With 2018 Georgia gubernatorial nominee Stacey Abrams by his side, McAuliffe said this:
Which is not, in fact, what happened.
Let’s go back and revisit what we know about that 2018 race.
At the heart of the controversy surrounding it was the fact that Brian Kemp refused to resign as secretary of state — who oversees Georgia’s elections — while he was an active candidate for governor. Kemp repeatedly refused to do so. “While outside agitators disparage this office and falsely attack us, we have kept our head down and remained focused on ensuring secure, accessible, and fair elections for all voters,” he said in a statement in October 2018
Democrats also noted that Kemp, as secretary of state, had overseen a years-long purge of inactive voters from the vote rolls
in the state and flagged more than 50,000 voter registrations the month before the election because they didn’t meet the “exact match” standard in which any error — even a clerical one — can disqualify a registration. (The Associated Press
estimated that 70% of the applications caught up in that “exact match” controversy were from minority voters.)
All of which are credible and serious issues. But none of which suggest — as McAuliffe did — that actual Abrams votes were taken away from her.
As Charles S. Bullock III, political science professor at the University of Georgia, told The Washington Post’s Fact Checker in 2019
: “Abrams was very effective in mobilizing her supporters, but in the end — perhaps due to a narrowing of the enthusiasm gap following the [Brett] Kavanaugh hearings — lots of Republicans also turned out. The [voter fraud] claim is not based on fact but will continue to be articulated by Abrams since it helps mobilize her supporters.”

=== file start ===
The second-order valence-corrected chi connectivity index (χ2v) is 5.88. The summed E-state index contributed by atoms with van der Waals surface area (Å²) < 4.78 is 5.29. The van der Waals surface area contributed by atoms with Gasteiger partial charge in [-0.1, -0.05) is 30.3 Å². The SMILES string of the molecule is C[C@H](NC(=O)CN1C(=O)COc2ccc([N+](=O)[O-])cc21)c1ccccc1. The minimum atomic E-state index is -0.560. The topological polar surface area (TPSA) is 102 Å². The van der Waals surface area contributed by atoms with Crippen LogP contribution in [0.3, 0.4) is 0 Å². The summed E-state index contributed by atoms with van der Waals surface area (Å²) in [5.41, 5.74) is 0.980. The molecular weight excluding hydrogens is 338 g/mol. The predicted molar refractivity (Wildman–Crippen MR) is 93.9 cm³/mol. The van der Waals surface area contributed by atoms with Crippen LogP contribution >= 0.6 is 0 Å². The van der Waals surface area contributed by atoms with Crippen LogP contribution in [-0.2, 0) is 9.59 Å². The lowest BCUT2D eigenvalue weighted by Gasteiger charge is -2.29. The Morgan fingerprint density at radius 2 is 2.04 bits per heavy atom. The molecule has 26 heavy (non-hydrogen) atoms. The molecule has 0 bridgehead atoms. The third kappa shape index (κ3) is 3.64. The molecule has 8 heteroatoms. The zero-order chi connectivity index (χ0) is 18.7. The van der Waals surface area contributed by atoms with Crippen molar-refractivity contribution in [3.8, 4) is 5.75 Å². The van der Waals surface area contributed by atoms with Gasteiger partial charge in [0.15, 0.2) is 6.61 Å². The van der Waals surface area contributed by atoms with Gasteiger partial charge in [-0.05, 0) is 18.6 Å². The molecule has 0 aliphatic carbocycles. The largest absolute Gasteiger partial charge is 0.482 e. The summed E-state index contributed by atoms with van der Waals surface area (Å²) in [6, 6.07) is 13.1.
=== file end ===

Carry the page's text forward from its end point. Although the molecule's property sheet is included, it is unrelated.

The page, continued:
The Washington Post editorial board condemned McAuliffe
for pushing “unprovable allegations that will contribute to the corrosion of trust” and noted that: “There is no way to know whether Ms. Abrams would have won if Georgia’s registration laws and practices had been different.”
None of this is to say that McAuliffe’s indulgent attempt to suggest Abrams had somehow been cheated out of the governor’s mansion in 2018 is equal to what Trump and his allies have done. In the latter case, there has been a months-long disinformation campaign aimed at eroding trust in our democratic system — despite zero actual evidence that suggests the sort of widespread fraud that is being alleged.
It’s not the same. What Trump is doing is far more deleterious to democracy than what McAuliffe said.
Even so, Democrats like McAuliffe need to hold themselves to a higher standard knowing that the likes of Trump are actively undermining trust in elections. Got proof of election fraud? Let’s see it. If not, shelve the rhetoric.